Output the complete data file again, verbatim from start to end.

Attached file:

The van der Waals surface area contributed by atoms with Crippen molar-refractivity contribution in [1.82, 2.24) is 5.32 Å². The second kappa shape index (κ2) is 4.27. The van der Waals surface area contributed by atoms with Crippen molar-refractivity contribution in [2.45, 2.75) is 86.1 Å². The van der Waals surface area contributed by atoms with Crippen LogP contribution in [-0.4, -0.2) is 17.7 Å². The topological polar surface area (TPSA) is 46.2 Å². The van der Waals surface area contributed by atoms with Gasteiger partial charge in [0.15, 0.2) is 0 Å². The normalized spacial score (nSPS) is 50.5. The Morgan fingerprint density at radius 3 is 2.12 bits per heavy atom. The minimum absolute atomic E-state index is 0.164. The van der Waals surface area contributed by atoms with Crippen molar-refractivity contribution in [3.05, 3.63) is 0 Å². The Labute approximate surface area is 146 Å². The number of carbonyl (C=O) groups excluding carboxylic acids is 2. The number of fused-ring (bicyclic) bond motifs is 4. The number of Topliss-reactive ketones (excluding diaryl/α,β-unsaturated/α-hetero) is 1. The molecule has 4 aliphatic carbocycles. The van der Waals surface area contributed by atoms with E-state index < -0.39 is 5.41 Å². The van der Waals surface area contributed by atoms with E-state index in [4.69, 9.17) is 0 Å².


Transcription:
The van der Waals surface area contributed by atoms with Crippen molar-refractivity contribution in [1.82, 2.24) is 5.32 Å². The second kappa shape index (κ2) is 4.27. The van der Waals surface area contributed by atoms with Crippen molar-refractivity contribution in [2.45, 2.75) is 86.1 Å². The van der Waals surface area contributed by atoms with Crippen LogP contribution in [-0.4, -0.2) is 17.7 Å². The topological polar surface area (TPSA) is 46.2 Å². The van der Waals surface area contributed by atoms with Gasteiger partial charge in [0.15, 0.2) is 0 Å². The normalized spacial score (nSPS) is 50.5. The Morgan fingerprint density at radius 3 is 2.12 bits per heavy atom. The minimum absolute atomic E-state index is 0.164. The van der Waals surface area contributed by atoms with Crippen molar-refractivity contribution in [3.05, 3.63) is 0 Å². The Labute approximate surface area is 146 Å². The number of carbonyl (C=O) groups excluding carboxylic acids is 2. The number of fused-ring (bicyclic) bond motifs is 4. The number of Topliss-reactive ketones (excluding diaryl/α,β-unsaturated/α-hetero) is 1. The molecule has 4 aliphatic carbocycles. The van der Waals surface area contributed by atoms with E-state index < -0.39 is 5.41 Å². The van der Waals surface area contributed by atoms with E-state index in [4.69, 9.17) is 0 Å².